Network emulation

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Note.png Note

This page is actively maintained by the Grid'5000 team. If you encounter problems, please report them (see the Support page). Additionally, as it is a wiki page, you are free to make minor corrections yourself if needed. If you would like to suggest a more fundamental change, please contact the Grid'5000 team.


The Grid'5000 network is built with high-performance network hardware and dedicated network links. This way, the infrastructure can support demanding experiments that make heavy use of network resources.

However, some scientific experiments may actually require a lower-performance network. This is especially the case for experiments that target lower-performance network environments, such as Edge / Fog computing, Peer-to-peer networks, or public blockchains. In other cases, an experimenter may want to vary network parameters (such as latency or packet loss) to study the impact of these parameters on application performance.

Grid'5000 offers a variety of resources in several geographic areas, which may be enough in some cases to build an experiment with the desired level of performance. If more control on network parameters is required, then network emulation can be used instead. Emulation allows to artificially degrade network performance to a desired level, while still using real hardware and a real network (unlike simulation).

The main network parameters that can be emulated are bandwidth, latency, and packet loss. Of course, these parameters can only be made worse than what the real network provides: if the base latency between two nodes is 5 milliseconds, emulation will not be able to provide a lower latency than this.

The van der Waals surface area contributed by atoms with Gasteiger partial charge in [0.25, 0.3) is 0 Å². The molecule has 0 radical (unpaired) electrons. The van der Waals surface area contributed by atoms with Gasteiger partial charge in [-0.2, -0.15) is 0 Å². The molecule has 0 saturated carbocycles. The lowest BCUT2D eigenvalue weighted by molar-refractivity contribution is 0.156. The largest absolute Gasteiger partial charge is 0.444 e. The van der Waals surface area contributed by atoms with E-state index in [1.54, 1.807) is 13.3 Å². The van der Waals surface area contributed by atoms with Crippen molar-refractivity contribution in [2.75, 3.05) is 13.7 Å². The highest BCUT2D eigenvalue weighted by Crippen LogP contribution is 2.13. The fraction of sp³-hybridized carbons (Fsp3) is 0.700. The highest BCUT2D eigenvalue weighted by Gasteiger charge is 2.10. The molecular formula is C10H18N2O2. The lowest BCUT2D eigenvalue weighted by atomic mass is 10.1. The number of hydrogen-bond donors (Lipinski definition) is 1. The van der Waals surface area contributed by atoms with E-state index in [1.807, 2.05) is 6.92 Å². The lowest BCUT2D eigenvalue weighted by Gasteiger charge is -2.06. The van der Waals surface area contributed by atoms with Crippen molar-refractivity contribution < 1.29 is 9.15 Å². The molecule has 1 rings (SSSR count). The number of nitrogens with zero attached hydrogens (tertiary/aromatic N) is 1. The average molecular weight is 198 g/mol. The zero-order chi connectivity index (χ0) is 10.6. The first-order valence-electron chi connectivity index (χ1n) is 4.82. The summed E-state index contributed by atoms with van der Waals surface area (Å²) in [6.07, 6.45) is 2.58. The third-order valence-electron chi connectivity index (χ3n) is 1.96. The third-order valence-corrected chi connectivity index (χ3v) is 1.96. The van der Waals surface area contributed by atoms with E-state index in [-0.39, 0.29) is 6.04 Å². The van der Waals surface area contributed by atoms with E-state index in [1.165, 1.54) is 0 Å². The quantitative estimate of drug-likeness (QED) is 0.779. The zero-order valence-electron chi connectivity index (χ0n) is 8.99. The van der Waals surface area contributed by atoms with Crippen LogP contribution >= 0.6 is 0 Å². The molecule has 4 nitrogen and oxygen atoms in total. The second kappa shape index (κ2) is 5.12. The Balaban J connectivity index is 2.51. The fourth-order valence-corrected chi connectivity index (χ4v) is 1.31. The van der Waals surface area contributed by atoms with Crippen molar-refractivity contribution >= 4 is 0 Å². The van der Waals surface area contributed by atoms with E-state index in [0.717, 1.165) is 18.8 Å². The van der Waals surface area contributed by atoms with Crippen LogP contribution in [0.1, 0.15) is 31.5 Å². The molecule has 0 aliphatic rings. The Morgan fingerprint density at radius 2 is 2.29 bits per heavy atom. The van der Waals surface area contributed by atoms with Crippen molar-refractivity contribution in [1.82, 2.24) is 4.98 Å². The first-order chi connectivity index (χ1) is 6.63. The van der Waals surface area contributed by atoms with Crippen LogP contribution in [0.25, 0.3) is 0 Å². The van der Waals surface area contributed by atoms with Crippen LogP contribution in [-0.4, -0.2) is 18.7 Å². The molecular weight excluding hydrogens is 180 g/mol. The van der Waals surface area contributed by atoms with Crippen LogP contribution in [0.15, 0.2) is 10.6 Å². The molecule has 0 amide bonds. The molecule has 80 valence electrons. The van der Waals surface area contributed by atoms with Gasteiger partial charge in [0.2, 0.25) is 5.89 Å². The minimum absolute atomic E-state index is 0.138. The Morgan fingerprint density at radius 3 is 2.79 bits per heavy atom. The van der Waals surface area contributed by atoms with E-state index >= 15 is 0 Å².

After reviewing simpler alternatives, this tutorial walks through two main methods to setup network emulation in Grid'5000: one using netem (the Linux NETwork EMulator) directly, and the other one using high-level tools such as distem and enoslib. These high-level tools add a layer of abstraction, but under the hood they also use netem to setup network emulation.

Alternatives to network emulation

Network emulation can be difficult to get right, so if there is a simpler way to obtain the required network parameters, it should be used first.

We describe two possible methods: how to obtain a specific link speed on a node, and how to obtain higher latency using multiple geographical sites.

Using nodes with a specific link speed

Nodes in Grid'5000 have network interfaces with different speed. For Ethernet, this is typically 1 Gbit/s, 10 Gbit/s, or 25 Gbit/s. See Hardware#Networking for a complete and up-to-date list.

Select a node with the desired interface speed, and if necessary follow the multi-NICs tutorial if the interface is not the first one.

In addition, it possible to force an interface to run at a lower speed: typically, force a 1 Gbit/s interface to run at 100 Mbit/s.

For instance, grisou nodes in Nancy have a secondary 1 Gbit/s interface called eno3. To set it up to 100 Mbit/s:

grisou$ sudo-g5k ethtool -s eno3 speed 100 duplex full autoneg off
grisou$ sudo-g5k ip link set eno3 up

You then have to make sure you are using this specific interface for your experiment: it means using KaVLAN if you want to isolate it, and configure appropriate routing.

Using two sites with high latency

Grid'5000 network

Grid'5000 has infrastructure in several geographical sites: see Grid5000:Network

As such, you can use nodes on two sites that are far apart, and this will result in natural network latency between groups of nodes. For instance, the latency between the sites of Nancy and Rennes is around 25 milliseconds.

There are several options to reserve nodes on different sites:

By default, nodes in different sites are not in the same Ethernet network: traffic goes through backbone routers. If you need direct layer-2 connectivity between your nodes, you can use a global VLAN that is propagated to all Grid'5000 sites.

Basic network emulation with netem


Emulation simple.png